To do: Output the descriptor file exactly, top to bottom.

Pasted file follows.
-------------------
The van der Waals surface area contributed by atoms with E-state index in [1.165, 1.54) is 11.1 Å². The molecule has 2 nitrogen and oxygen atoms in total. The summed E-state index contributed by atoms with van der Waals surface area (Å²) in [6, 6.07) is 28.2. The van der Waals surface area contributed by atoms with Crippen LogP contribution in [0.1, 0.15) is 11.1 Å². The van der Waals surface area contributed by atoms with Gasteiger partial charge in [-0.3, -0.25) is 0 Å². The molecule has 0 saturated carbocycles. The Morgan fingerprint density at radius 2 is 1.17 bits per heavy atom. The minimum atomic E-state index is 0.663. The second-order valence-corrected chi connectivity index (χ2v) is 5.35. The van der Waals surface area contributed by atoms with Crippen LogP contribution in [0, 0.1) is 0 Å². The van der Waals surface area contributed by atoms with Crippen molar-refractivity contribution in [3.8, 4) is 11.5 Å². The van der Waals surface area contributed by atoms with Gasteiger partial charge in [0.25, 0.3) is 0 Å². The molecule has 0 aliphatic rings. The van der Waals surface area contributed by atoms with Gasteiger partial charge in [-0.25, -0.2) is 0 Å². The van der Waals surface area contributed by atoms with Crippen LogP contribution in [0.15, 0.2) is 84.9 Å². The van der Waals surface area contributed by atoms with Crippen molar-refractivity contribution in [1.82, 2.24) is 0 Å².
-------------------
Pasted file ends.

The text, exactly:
The van der Waals surface area contributed by atoms with E-state index in [1.165, 1.54) is 11.1 Å². The molecule has 2 nitrogen and oxygen atoms in total. The summed E-state index contributed by atoms with van der Waals surface area (Å²) in [6, 6.07) is 28.2. The van der Waals surface area contributed by atoms with Crippen LogP contribution in [0.1, 0.15) is 11.1 Å². The van der Waals surface area contributed by atoms with Gasteiger partial charge in [-0.3, -0.25) is 0 Å². The molecule has 0 saturated carbocycles. The Morgan fingerprint density at radius 2 is 1.17 bits per heavy atom. The minimum atomic E-state index is 0.663. The second-order valence-corrected chi connectivity index (χ2v) is 5.35. The van der Waals surface area contributed by atoms with Crippen LogP contribution in [0, 0.1) is 0 Å². The van der Waals surface area contributed by atoms with Crippen molar-refractivity contribution in [3.8, 4) is 11.5 Å². The van der Waals surface area contributed by atoms with Gasteiger partial charge in [0.25, 0.3) is 0 Å². The molecule has 0 aliphatic rings. The van der Waals surface area contributed by atoms with Gasteiger partial charge in [-0.25, -0.2) is 0 Å². The van der Waals surface area contributed by atoms with Crippen LogP contribution in [0.15, 0.2) is 84.9 Å². The van der Waals surface area contributed by atoms with Crippen molar-refractivity contribution in [1.82, 2.24) is 0 Å².